Hospital under threat

MARK NICHOLLS A cottage hospital that has served the community in south Norfolk for more than 130 years was last night under threat of closure after health chiefs pulled the plug on funding for beds.

MARK NICHOLLS

A cottage hospital that has served the community in south Norfolk for more than 130 years was last night under threat of closure after health chiefs pulled the plug on funding for beds.

Staff and managers at All Hallows Hospital, Ditchingham, were reeling after Southern Norfolk Primary Care Trust withdrew funding for some beds with immediate effect.

Last Thursday the hospital received notice of the PCT's intention to axe funding for two of the 12 beds it contracted in March, with immediate effect on July 1. In the same notice, the PCT - battling to reduce a £10m deficit - indicated that its allocation would be further reduced to seven beds in October.

An emergency meeting between PCT chair Helen Wilson and Hospital Chairman John Wooddissee was unsuccessful in appealing the proposal, which was formally accepted by the PCT board yesterday afternoon.

The hospital says that the proposal will reduce its income by 11pc per annum immediately, rising to 22pc when the additional beds are withdrawn later this year.

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Mr Wooddissee said: “The reduction of beds against the SNPCT contract represents a significant loss to All Hallows' total income for the year - a loss that the hospital simply cannot recover from in such a short timescale. On top of which, we will be forced into a situation where redundancies are inevitable, though with the timescales attached to the SNPCT's decision, it will be impossible for All Hallows to adhere to legal obligations under the terms of employment law.”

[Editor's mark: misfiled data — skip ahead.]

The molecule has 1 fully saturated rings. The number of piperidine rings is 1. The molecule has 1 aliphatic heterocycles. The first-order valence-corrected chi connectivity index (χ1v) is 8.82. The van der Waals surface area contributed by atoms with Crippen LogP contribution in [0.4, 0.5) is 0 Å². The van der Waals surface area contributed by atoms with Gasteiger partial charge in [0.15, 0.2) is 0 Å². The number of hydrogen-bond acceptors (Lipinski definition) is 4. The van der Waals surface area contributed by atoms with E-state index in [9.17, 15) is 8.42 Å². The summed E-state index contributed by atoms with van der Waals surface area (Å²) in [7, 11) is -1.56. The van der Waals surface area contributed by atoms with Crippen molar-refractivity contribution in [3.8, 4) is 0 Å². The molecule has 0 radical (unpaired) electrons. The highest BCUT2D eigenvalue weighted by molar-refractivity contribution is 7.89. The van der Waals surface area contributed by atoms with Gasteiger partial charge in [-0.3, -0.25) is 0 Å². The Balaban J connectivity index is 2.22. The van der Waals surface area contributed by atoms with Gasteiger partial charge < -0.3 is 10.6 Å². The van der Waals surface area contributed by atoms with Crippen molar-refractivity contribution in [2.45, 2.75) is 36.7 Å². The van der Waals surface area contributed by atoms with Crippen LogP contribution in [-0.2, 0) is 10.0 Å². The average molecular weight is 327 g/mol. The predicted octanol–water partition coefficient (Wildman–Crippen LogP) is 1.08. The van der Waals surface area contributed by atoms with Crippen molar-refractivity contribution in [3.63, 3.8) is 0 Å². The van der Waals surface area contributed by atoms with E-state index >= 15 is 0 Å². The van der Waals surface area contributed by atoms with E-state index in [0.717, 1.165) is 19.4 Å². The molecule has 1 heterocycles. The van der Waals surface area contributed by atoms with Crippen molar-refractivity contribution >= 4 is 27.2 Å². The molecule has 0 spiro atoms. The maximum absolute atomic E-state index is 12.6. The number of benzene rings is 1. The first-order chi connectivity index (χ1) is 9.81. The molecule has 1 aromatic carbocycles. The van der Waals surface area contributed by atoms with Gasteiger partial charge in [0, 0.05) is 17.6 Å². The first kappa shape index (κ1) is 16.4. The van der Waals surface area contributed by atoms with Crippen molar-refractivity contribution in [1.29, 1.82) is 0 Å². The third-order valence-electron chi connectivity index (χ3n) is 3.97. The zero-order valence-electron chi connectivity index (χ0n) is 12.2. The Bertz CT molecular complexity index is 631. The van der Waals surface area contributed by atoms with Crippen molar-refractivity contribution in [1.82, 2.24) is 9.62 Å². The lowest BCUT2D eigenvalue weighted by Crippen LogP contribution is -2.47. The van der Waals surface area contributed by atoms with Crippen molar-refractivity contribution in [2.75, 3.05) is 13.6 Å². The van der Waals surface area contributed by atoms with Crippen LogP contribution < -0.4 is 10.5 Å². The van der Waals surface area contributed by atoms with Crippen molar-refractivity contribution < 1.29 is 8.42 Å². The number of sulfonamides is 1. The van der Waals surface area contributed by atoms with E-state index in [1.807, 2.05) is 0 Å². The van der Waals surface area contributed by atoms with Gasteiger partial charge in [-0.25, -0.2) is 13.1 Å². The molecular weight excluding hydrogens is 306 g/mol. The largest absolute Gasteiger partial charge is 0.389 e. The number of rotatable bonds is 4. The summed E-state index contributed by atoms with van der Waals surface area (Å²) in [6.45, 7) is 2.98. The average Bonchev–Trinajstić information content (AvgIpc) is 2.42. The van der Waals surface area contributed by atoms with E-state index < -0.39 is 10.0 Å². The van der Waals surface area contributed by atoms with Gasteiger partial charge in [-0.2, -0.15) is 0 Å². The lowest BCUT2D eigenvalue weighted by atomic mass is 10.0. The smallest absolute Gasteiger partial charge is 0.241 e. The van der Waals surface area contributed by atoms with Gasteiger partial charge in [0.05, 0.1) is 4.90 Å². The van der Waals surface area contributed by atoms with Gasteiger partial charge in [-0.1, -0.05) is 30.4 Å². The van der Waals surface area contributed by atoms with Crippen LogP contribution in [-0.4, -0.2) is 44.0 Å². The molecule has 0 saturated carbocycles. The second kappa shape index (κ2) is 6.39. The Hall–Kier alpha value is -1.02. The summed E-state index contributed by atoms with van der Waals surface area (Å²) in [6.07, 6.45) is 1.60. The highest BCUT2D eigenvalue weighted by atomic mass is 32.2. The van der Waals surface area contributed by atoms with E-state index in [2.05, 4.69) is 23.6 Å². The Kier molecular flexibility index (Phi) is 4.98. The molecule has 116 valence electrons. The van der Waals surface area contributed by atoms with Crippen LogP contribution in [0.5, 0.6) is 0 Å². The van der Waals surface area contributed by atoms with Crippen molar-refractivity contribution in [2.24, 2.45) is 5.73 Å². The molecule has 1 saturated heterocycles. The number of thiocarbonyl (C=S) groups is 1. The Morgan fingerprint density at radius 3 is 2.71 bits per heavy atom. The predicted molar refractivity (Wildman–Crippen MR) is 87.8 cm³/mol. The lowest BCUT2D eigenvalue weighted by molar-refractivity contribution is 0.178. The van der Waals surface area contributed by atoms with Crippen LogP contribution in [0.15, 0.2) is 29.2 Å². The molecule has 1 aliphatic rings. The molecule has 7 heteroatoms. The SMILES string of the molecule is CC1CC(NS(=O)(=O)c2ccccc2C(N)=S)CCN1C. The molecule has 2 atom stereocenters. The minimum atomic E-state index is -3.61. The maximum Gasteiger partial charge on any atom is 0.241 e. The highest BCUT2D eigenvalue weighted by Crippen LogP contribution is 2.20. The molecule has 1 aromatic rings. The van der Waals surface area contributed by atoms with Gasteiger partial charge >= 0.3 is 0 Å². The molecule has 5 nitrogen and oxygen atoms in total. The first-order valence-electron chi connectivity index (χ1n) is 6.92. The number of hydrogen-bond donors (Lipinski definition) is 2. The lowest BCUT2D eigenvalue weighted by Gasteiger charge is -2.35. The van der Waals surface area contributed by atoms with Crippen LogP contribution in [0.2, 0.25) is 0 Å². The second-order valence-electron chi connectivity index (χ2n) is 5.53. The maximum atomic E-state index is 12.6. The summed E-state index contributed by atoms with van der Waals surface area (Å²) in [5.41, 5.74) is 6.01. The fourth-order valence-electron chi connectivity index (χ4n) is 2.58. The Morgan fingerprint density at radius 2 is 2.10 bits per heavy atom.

He said the closure of All Hallows will also mean that GP assessment, palliative and post-acute services will be effectively lost, not only to patients from South Norfolk, but also to the communities of Waveney and Great Yarmouth.

All Hallows chief executive Clair Deamer said: “There has been no consultation, and the plain fact is that this decision will effectively close All Hallows Hospital as a Cottage Hospital - not just for South Norfolk patients, but for all those we serve.”

The plan will save the PCT £174,000, as it aims to make £500,000 of savings in the area.

Director of nursing and children's services Val MacQueen said: “What we do now must not affect, or as little as possible, our strategic vision for the care of patients within Southern Norfolk PCT. It is a hard task. The proposals in this paper will not achieve £500,000 worth of savings. It is a start to realising that amount of money.”

Board member Dr John Sampson expressed concerns that the savings were being made in the eastern part of the PCT area.

PCT chief executive Chris Humphris acknowledge that All Hallows was clearly a reduction but added: “We have no flexibility in what we do. It's been made absolutely clear to us this money must come out. We don't have any choice.”